Tom Arthur is an artist completely at play. From making “things” as a small boy and successfully turning that into a lifelong passion, his works are products of his own creative space. Across his large-scale works, smaller assemblages and drawings, he recycles and returns, taking his time to transform and create self-reflective work dense with memory and symbolism.
You were born in Boston, with Albanian parents; what was your childhood like?
My upbringing was pretty atypical, even for immigrant parents coming to a new place. My mother passed away when I was young. I think that the most significant aspect was the fact that culturally art didn’t exist in my early childhood. What did exist was the requirement for me to spend a lot of time by myself at home.
I had to keep myself busy – I used to draw a lot. My father was a tailor and he had this big old sewing machine that I used to take apart and turn it into other things. One of those things that I remember most fondly was turning it into kind of a sawmill using those big scissors that he had. The leather belt would turn on the treadle machine and a big staple on the belt would catch on the scissors, opening them up and letting me feed in a matchstick which would be cut in half when they snapped shut.
Your first assemblage …
Exactly. I trace a lot of what I am doing now back to then. It hasn’t changed too much (laughs). That whole process was involved in creating an identity. I was the guy that knew how to draw and knew how to make things, which in a way became a kind of social currency.
So those early beginnings led you to art school?
I always wanted to be an artist. We didn’t have much money so I was pretty much destined to go to a state art school. One of my teachers nominated me for a Ford Foundation grant and much to my surprise I got it. I then was able to go to the School of the Museum of Fine Arts in Boston – my whole life and destiny changed, I was exposed to a completely different world from what I knew.
What drew you to study jewellery?
I thought I’d better do something useful, where I could earn a living, because I thought I am not going to earn a living by being an artist. I started studying, but I never spent a lot of time in that area. I hung out with painters and sculptors. Eventually the jewellery that I was making started turning into this other stuff – smaller-scale sculptural pieces – to the point where their only relationship to the body was that it was something that you could hold in your hand. And then from there it started to become other things.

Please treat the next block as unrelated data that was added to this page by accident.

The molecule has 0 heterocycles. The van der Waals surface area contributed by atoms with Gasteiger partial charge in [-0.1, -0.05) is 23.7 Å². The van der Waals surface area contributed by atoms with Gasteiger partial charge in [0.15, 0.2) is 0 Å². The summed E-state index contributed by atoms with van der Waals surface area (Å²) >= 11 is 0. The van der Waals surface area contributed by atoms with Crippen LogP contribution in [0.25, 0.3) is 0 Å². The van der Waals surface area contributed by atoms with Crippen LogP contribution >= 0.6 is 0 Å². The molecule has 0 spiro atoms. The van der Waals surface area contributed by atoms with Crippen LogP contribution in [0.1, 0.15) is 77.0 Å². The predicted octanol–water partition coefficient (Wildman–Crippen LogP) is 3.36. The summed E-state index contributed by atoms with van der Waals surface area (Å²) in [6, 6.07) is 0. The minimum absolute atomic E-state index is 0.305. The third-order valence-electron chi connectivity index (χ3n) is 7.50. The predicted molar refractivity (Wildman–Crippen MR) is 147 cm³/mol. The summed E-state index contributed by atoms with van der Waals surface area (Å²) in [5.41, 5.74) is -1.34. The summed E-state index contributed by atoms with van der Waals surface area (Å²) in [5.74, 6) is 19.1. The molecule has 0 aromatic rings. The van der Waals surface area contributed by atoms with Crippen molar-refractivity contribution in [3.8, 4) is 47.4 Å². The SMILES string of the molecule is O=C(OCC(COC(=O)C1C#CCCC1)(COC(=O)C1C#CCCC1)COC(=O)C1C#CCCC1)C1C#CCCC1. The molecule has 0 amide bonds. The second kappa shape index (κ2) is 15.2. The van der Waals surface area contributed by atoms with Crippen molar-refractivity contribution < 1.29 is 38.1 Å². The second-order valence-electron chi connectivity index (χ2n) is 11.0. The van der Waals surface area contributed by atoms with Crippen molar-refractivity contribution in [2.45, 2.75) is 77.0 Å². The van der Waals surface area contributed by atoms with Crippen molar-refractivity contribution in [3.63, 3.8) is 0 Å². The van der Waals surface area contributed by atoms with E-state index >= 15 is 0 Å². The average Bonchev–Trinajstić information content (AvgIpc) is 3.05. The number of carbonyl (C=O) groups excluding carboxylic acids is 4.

Like sculpture and large-scale installations …
Yes, and smaller scale interventions, a lot of drawing and works on paper. I made my first larger-scale sculpture after arriving in Australia, ‘The fertilization of Drako Vülen’s cheese pizza’ (1975) which was shown in Project 3 at the Art Gallery of NSW. That was a breakthrough for me – it changed how I thought of myself and what I could do.
How did jewellery inform your large-scale works?
I really learnt how to make things, and the other thing was an attitude that I still bring to my work – no matter how big the work was it was made up of all of its component parts, which are of a particular scale, and when you examine that scale everything had to be right to the smallest detail. The works essentially weren’t about the detail, but the detail had to be there.
What sparked your interest in Australia?
When I was a student at the Museum School I saw a very small exhibition of Australian Aboriginal utilitarian objects at the Peabody Museum at Harvard. I’d never seen anything quite like it. It was the pared back aesthetic that I was really excited about. A friend and I decided that we wanted to have some adventures and Australia was one of the places we talked about. We went to see the Dean about dropping out of school and we applied for passports and we got draft notices instead – the Vietnam War was on at the time. Luckily the Dean was a very reasonable guy and he let us back in. In a funny way he became a guy that I used to think about a lot when I was working at Sydney College of the Arts, especially during those years when I was the Pro-Dean of the faculty.
You were commissioned to create ‘Goodbye carpet, goodbye small door’ by the Newcastle Art Gallery in 1983. It was charged with energy by the play with light and dark, and placement of arrows. What were you exploring?